Audience Member: We’re not voting for the SNP, we’re voting for the chance to examine our relationships with a whole range of international institutions and situations.
Audience Member: We are voting for the possibility of change.
Audience Member: Are a couple of examples of moderation of foreign policy worth having to put up with Thatcher, the Poll Tax, Bedroom Tax and ATOS? All I have known is British Prime Ministers who are essentially war criminals.
Audience Member: Blair, Brown, Murphy and Darling voted for the Iraq War.
Audience Member: The British Empire is not going to be over until Scotland leaves, then England can wake up and smell the coffee.
Audience Member: The British Empire has constantly re-invented itself over the decades. London won’t be too worried about losing Scotland, they may even be relieved. Thatcher abolished Strathclyde RC and the GLC as they could have been sources of opposition to her policies. British Imperialism will re-invent itself with or without Scotland.
Audience Member: Things will change in England in the event of a Yes vote. A successful and progressive Scottish economy will be a beacon for the people of England. People are aspirational and this gives us a chance to aspire and to change things.
Audience Member: At least folks in Scotland won’t be involved in foreign wars. We will have the choice to stay out.
Audience Member: Is the status quo the way to get change? Probably not. Independence will not solve everything but it can be the spark that makes us ask what sort of society we want to live in, what sort of society we want to make.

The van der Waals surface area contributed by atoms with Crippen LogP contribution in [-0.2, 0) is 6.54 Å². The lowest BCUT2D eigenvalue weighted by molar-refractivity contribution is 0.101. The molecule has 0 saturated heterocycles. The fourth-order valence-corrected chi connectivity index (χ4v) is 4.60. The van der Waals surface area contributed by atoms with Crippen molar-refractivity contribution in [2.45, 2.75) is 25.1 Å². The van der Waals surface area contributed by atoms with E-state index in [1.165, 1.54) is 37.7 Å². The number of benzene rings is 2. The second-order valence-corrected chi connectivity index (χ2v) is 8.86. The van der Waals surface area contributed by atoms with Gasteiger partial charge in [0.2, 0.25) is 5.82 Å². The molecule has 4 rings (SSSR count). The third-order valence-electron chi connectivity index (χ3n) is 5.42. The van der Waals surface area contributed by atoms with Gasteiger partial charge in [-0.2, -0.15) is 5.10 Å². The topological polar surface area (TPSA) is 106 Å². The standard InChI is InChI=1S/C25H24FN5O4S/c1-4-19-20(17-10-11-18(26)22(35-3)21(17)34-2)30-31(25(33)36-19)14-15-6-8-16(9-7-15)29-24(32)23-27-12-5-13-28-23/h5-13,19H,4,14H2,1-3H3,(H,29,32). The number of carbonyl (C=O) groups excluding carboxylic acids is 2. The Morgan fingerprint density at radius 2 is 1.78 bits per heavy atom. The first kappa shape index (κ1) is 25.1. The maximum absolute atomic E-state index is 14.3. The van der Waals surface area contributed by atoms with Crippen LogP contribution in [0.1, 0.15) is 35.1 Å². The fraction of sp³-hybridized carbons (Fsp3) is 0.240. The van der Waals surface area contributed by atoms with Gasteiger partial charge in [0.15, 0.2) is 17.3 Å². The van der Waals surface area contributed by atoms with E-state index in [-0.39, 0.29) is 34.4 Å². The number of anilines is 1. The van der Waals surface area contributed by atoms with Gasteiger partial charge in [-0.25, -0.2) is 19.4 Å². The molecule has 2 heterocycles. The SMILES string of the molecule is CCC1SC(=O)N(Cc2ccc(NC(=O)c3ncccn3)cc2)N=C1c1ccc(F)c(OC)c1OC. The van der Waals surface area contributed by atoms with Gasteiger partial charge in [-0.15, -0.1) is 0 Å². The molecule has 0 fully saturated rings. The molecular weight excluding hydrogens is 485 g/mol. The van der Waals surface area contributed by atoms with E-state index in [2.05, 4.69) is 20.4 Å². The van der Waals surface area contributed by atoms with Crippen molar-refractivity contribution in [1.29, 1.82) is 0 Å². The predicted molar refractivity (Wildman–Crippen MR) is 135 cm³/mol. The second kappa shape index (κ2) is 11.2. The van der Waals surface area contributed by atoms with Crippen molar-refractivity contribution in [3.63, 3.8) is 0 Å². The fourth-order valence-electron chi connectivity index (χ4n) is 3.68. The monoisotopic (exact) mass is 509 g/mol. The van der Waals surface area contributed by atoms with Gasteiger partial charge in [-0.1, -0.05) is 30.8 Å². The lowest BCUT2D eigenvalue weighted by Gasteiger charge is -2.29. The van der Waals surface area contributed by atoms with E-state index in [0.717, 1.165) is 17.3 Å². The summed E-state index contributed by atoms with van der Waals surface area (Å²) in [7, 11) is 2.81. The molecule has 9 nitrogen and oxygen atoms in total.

Audience Member: I am not a nationalist, and I had my doubts until recently when I spoke to an Anarchist in the North of England. He said, “You have the potential to lead by example, you can be a fairer greener state and have policies that don’t exploit people. You can give a lead to show that you can change things.” Scotland is the next natural step after Iceland, we can be a step up from there as we try to create change on a bigger scale each time.
Audience Member: The loss of a large chunk of real estate would be an enormous loss of prestige for the British establishment. Yes is a vote for change. Only if people see a real chance for change will they vote Yes.
Audience Member: Will we get the SNP governing and Independent Scotland or Johann Lamont? We have a duty to think about forming a party to contest elections and force real change.
Audience Member: A Yes vote isn’t a vote for NATO. It is better to have the potential for change than no change at all.
Audience Member: There has in the past been massive good done by the Labour movement across the UK. If we vote Yes are we giving up on the Labour movement in the UK?
Audience Member: There was change in the past but then there was Thatcher and from 1997 on Labour did nothing to help. The UK Labour movement needs a kick up the arse and independence might just give it one!
Audience Member: My vision is of independence is to move towards a neutral republic. Question – “What does Catalonia do next?”
Sergi: The Spanish constitution doesn’t permit a referendum, and the government is completely opposed. There are lots of disputes and nobody knows what will happen. The Scottish reference is important, we are talking about similar cases and it has implications for Catalonia.